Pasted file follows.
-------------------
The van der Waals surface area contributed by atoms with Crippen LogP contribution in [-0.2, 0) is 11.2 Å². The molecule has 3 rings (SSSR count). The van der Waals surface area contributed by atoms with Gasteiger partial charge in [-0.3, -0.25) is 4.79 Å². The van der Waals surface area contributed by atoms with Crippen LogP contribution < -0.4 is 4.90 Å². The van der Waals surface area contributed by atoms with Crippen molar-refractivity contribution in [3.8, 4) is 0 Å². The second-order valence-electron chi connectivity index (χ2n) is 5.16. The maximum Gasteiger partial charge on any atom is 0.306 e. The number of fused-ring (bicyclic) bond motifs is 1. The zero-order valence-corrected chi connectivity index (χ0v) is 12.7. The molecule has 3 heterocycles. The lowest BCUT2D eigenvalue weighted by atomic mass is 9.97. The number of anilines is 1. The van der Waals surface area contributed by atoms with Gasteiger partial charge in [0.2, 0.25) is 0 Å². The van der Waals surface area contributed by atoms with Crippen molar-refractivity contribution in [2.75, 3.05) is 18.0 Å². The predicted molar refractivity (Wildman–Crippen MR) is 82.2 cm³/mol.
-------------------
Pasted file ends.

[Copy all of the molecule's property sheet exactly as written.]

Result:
The van der Waals surface area contributed by atoms with Crippen LogP contribution in [-0.2, 0) is 11.2 Å². The molecule has 3 rings (SSSR count). The van der Waals surface area contributed by atoms with Gasteiger partial charge in [-0.3, -0.25) is 4.79 Å². The van der Waals surface area contributed by atoms with Crippen LogP contribution < -0.4 is 4.90 Å². The van der Waals surface area contributed by atoms with Crippen molar-refractivity contribution in [3.8, 4) is 0 Å². The second-order valence-electron chi connectivity index (χ2n) is 5.16. The maximum Gasteiger partial charge on any atom is 0.306 e. The number of fused-ring (bicyclic) bond motifs is 1. The zero-order valence-corrected chi connectivity index (χ0v) is 12.7. The molecule has 3 heterocycles. The lowest BCUT2D eigenvalue weighted by atomic mass is 9.97. The number of anilines is 1. The van der Waals surface area contributed by atoms with Gasteiger partial charge in [0.2, 0.25) is 0 Å². The van der Waals surface area contributed by atoms with Crippen molar-refractivity contribution in [2.75, 3.05) is 18.0 Å². The predicted molar refractivity (Wildman–Crippen MR) is 82.2 cm³/mol.